Manga Monday- Digimon

Manga Monday- Digimon

Digimon, short for “Digital Monsters”, is a Japanese media franchise encompassing virtual pet toys, anime, manga, video games, films and a trading card game. The franchise focuses on the eponymous creatures, who inhabit a “Digital World”, a parallel universe that originated from Earth’s various communication networks.

The franchise was created in 1997 as a series of virtual pets, akin to—and influenced in style by—the contemporary Tamagotchi or nano Giga Pet toys. The creatures were first designed to look cute and iconic even on the devices’ small screens; later developments had them created with a harder-edged style influenced by American comics. The franchise gained momentum with its first anime incarnation, Digimon Adventure, and an early video game, Digimon World, both released in 1999. Several anime series and films based on them have been released, and the video game series has expanded into genres such as role-playing, racing, fighting, and MMORPGs.

Manga

Digimon first appeared in narrative form in the one-shot manga C’mon Digimon, released in the summer of 1997. C’mon Digimon spawned the popular Digimon Adventure V-Tamer 01 manga, written by Hiroshi Izawa, which began serialization on November 21, 1998.

  1. C’mon Digimon
  2. Digimon Adventure V-Tamer 01
  3. Digimon Chronicle
  4. Digimon Next
  5. Digimon Xros Wars
  6. Digimon World Re:Digitize
  7. Digimon World Re:Digitize Decode
  8. Digimon Story: Cyber Sleuth
  9. Digimon Story: Cyber Sleuth – Hacker’s Memory
  10. Digimon Chronicle X

Yuen Wong Yu manhua

A Chinese manhua was written and drawn by Yuen Wong Yu, who based its storyline on the television series. This adaptation covers Digimon Adventure in five volumes, Digimon Adventure 02 in two, Digimon Tamers in four, and Digimon Frontier in three. The original stories are heavily abridged, though on rare occasions events play out differently from the anime. The Chinese-language version was published by Rightman Publishing Ltd. in Hong Kong. Yu also wrote D-Cyber.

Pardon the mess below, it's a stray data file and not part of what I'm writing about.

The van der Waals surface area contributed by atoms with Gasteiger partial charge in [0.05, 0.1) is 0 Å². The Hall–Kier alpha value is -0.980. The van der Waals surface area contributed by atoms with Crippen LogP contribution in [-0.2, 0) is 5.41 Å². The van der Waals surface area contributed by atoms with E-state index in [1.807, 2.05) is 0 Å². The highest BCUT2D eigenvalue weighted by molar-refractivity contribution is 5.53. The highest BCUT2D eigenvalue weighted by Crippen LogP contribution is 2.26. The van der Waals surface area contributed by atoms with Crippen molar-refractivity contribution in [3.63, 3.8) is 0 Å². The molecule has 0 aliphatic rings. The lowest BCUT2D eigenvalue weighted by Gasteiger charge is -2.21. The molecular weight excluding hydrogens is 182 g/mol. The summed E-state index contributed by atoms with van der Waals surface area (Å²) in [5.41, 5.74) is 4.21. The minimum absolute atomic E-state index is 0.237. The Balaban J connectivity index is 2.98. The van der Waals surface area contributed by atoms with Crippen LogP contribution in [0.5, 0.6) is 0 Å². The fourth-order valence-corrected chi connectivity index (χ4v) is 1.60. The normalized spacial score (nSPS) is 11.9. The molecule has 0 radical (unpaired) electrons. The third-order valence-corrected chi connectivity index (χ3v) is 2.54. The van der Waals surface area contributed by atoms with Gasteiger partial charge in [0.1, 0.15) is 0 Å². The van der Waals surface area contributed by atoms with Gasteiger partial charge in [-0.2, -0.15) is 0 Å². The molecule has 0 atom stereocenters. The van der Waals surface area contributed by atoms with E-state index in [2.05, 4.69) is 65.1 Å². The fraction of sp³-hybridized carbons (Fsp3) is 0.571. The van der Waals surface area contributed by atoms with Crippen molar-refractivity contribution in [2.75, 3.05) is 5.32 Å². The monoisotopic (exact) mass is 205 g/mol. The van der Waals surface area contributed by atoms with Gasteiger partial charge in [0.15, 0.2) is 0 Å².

Two English versions were also released. The first one was published by Chuang Yi in Singapore. The second one, which was adapted by Lianne Sentar, was released by TOKYOPOP in North America.
The three volumes for Digimon Frontier have been released by Chuang Yi in English. These have not been released by TOKYOPOP in North America or Europe. However, the Chuang Yi releases of Digimon Frontier were distributed by Madman Entertainment in Australia.

Dark Horse

Dark Horse Comics published American-style Digimon comic books, adapting the first thirteen episodes of the English dub of Digimon Adventure in 2001. The story was written by Daniel Horn and Ryan Hill, and illustrated by Daniel Horn and Cara L. Niece.

Panini

The Italian publishing company, Panini, approached Digimon in different ways in different countries. While Germany created their own adaptations of episodes, the United Kingdom (UK) reprinted the Dark Horse titles, then translated some of the German adaptations of Adventure 02 episodes. Eventually the UK comics were given their own original stories, which appeared in both the UK’s official Digimon Magazine and the official UK Fox Kids companion magazine, Wickid. These original stories only roughly followed the continuity of Adventure 02. When the comic switched to the Tamers series the storylines adhered to continuity more strictly; sometimes it would expand on subject matter not covered by the original Japanese anime (such as Mitsuo Yamaki’s past) or the English adaptations of the television shows and movies (such as Ryo’s story or the movies that remained undubbed until 2005). In a money saving venture, the original stories were later removed from Digimon Magazine, which returned to printing translated German adaptations of Tamers episodes. Eventually, both magazines were cancelled.